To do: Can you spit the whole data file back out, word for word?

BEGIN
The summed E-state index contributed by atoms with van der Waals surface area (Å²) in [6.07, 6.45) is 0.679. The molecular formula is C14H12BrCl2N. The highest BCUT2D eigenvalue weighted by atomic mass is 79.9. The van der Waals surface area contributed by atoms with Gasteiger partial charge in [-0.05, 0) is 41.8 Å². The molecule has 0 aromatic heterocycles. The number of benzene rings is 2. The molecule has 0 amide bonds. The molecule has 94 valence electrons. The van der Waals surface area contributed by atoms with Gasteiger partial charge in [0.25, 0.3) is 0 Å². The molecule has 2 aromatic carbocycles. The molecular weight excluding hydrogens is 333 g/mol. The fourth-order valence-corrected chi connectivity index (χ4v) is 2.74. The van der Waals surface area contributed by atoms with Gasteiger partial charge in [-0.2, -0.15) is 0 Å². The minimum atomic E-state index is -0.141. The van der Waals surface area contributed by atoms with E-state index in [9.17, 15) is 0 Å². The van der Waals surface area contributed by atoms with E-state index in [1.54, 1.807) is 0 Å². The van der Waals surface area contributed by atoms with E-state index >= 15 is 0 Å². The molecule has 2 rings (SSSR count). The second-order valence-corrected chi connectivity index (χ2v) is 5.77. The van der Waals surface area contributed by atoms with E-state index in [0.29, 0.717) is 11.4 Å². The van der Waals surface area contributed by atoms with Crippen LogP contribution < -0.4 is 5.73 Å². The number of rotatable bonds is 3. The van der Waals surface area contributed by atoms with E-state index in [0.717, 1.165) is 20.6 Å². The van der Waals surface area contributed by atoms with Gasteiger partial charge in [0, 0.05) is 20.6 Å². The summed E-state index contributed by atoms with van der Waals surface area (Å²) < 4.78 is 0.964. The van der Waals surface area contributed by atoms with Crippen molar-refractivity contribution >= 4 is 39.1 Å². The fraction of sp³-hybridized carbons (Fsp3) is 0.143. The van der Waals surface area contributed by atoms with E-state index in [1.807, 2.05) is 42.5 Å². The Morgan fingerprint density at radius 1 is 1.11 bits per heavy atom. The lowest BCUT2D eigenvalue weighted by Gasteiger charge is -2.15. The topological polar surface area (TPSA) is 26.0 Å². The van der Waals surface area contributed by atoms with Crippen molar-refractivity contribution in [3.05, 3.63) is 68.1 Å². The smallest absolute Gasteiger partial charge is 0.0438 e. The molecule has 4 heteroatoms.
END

The summed E-state index contributed by atoms with van der Waals surface area (Å²) in [6.07, 6.45) is 0.679. The molecular formula is C14H12BrCl2N. The highest BCUT2D eigenvalue weighted by atomic mass is 79.9. The van der Waals surface area contributed by atoms with Gasteiger partial charge in [-0.05, 0) is 41.8 Å². The molecule has 0 aromatic heterocycles. The number of benzene rings is 2. The molecule has 0 amide bonds. The molecule has 94 valence electrons. The van der Waals surface area contributed by atoms with Gasteiger partial charge in [0.25, 0.3) is 0 Å². The molecule has 2 aromatic carbocycles. The molecular weight excluding hydrogens is 333 g/mol. The fourth-order valence-corrected chi connectivity index (χ4v) is 2.74. The van der Waals surface area contributed by atoms with Gasteiger partial charge in [-0.2, -0.15) is 0 Å². The minimum atomic E-state index is -0.141. The van der Waals surface area contributed by atoms with E-state index in [9.17, 15) is 0 Å². The van der Waals surface area contributed by atoms with E-state index in [1.54, 1.807) is 0 Å². The van der Waals surface area contributed by atoms with E-state index >= 15 is 0 Å². The molecule has 2 rings (SSSR count). The second-order valence-corrected chi connectivity index (χ2v) is 5.77. The van der Waals surface area contributed by atoms with E-state index in [0.29, 0.717) is 11.4 Å². The van der Waals surface area contributed by atoms with Crippen LogP contribution < -0.4 is 5.73 Å². The number of rotatable bonds is 3. The van der Waals surface area contributed by atoms with E-state index in [0.717, 1.165) is 20.6 Å². The van der Waals surface area contributed by atoms with Gasteiger partial charge in [0, 0.05) is 20.6 Å². The summed E-state index contributed by atoms with van der Waals surface area (Å²) < 4.78 is 0.964. The van der Waals surface area contributed by atoms with Crippen molar-refractivity contribution >= 4 is 39.1 Å². The fraction of sp³-hybridized carbons (Fsp3) is 0.143. The van der Waals surface area contributed by atoms with E-state index in [1.807, 2.05) is 42.5 Å². The Morgan fingerprint density at radius 1 is 1.11 bits per heavy atom. The lowest BCUT2D eigenvalue weighted by Gasteiger charge is -2.15. The topological polar surface area (TPSA) is 26.0 Å². The van der Waals surface area contributed by atoms with Crippen molar-refractivity contribution in [3.05, 3.63) is 68.1 Å². The smallest absolute Gasteiger partial charge is 0.0438 e. The molecule has 4 heteroatoms.